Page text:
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A small structure that mimics the natural environment of cells

Researchers have created substrates with nano-sized pillars in various arrangements. Credit: Jakob Vinje

When biologists study cells under a microscope, they see them on a flat surface that is not like the environment inside the human body. Now, NTNU researchers have discovered ways to use small polymer columns to mimic some aspects of the cell’s natural environment.Their work, funded by the Research Council of Norway, is published in the journal. Nanoscale research letter..


“Cell human body It is embedded in a complex matrix of molecules, “says Pawel Sikorski, a professor of physics at NTNU. This environment, known as the extracellular matrix, is the dynamic support network of cells, not just the physical scaffolding of tissues and organs. Not only does it grow, it also signals to help cells communicate with each other. Extracellular matrix And wear them Flat surface Made of glass, researchers can study them in the laboratory. This means that you can miss the observations of many cellular processes.

“The glass is very hard and the cells sense that the board doesn’t deform when you try to pull it,” says Sikorski. “It induces certain types of behavior, and also induces certain types of processes within the cell. When they are placed on something that is elastic, soft, deformable and modifiable, they behave differently. To do.”

This means that if researchers want to understand how cells behave in their natural environment, they need a substrate that more closely replicates biology. Embedding cells within a hydrogel (for example, a 3D network of gelatin-like polymers) is an option. However, studying cells in hydrogels is not as easy as looking at them on a simple glass slide under a light microscope. “If you want to see what’s going on, it’s going to be very difficult,” says Sikorski.

Create a structure on a polymer thin film

Mimicking some of the mechanical aspects of softer substrates with nanostructures is one possible way to deal with this problem, which is exactly what Sikorski and Ph.D. student Jakob Vinje said in Oslo. In collaboration with university cell biologists Noemi Antonella Guadagno and Cinzia Progida. Vinje covered the glass slides with a small pillar made of a polymer known as SU-8. These nanopillars (each with a tip diameter of only 100 nanometers) Electron beam lithography In NTNU NanoLab, the focused electron beam creates a structure in a polymer thin film.

“There are already quite a few pillars on a 1mm square. If you want to study cells, you need to create a surface on the order of at least 10x10mm,” says Sikorski. “NTNU NanoLab’s tools are essential to make this possible.”

Researchers created substrates with various nanopillar sequences and tested them using cells that produce fluorescent proteins. By observing the cells under a microscope, researchers analyzed the shape, size, and distribution of the points on which the cells attach to various surfaces.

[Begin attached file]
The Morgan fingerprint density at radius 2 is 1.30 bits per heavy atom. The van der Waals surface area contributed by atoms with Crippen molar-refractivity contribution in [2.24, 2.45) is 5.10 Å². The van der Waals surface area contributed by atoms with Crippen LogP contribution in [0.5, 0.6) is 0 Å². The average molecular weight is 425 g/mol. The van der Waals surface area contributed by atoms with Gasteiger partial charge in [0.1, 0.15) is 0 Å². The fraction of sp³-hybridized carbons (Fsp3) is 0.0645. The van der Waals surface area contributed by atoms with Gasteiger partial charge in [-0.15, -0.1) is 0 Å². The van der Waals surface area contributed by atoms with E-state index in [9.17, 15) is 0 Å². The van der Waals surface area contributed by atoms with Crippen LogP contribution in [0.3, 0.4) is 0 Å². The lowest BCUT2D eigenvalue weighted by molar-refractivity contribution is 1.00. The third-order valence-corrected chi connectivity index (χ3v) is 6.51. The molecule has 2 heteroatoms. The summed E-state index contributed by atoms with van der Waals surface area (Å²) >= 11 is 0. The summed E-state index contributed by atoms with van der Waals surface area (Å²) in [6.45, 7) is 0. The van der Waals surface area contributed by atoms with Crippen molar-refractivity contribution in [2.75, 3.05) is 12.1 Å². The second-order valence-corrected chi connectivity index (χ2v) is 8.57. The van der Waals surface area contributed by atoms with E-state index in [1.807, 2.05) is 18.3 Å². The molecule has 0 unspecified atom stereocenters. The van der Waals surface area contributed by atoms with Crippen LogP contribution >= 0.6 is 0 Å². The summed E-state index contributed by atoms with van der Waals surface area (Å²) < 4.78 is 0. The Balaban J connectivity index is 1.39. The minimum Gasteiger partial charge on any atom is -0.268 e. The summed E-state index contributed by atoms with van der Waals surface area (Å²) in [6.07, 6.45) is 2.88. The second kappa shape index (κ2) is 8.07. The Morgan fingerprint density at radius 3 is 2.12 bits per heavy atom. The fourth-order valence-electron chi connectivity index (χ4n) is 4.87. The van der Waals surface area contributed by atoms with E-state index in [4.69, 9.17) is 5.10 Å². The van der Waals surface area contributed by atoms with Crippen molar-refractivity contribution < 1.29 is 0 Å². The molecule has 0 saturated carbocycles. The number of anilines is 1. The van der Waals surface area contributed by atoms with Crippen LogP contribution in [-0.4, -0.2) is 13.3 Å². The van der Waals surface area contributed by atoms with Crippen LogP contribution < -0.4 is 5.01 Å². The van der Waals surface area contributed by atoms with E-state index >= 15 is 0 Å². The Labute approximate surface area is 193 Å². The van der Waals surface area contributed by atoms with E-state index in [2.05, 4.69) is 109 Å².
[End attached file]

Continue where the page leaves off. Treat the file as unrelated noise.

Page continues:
A small structure that mimics the natural environment of cells

Substrates with densely packed nanopillars best mimic softer surfaces. Credit: Jakob Vinje

Dense pillars

After observing cells on different surfaces hundreds of times, researchers found that a substrate densely packed with nanopillars best mimics a softer surface. “When you create a substrate with dense columns, the cells behave as if they were on a much softer substrate,” says Sikorski.

The beauty of a board covered with nanopillars is its simplicity. In theory, biologists only need to replace regular glass slides with new ones. “It has more features and adjustments than a glass substrate, but it’s still relatively simple,” says Sikorski.

He states that the ultimate goal is to allow researchers to “open the package, remove one of them, put the cells in, look under a microscope, and throw them away when done.” However, in order to achieve this, it is necessary to manufacture hundreds of boards at a relatively low cost.

So far, researchers have created only a few prototypes, but existing methods that can scale up substrate production, such as a low-cost, high-throughput method for creating nanoscale patterns called nanoimprint lithography. there is.

Not only can biologists study cells in new ways, but they can also use substrates to develop better ways to screen medicines.Find a medicine to stop cell Adhering to a specific surface, for example covered with nanopillars substrate Can imitate it Water surface Test potential drugs.


Unleash the most therapeutic potential from cells


For more information:
Jakob B. Vinje et al, Analysis of Actin and Desmosome Tissues in U2OS Cells on Polymer Nanostructures, Nanoscale research letter (2021). DOI: 10.1186 / s11671-021-03598-9

Quote: A small structure that mimics the natural environment of cells (February 9, 2022) is available from https: //phys.org/news/2022-02-tiny-mimic-cell-natural-environment.html February 2022. Obtained on the 9th.

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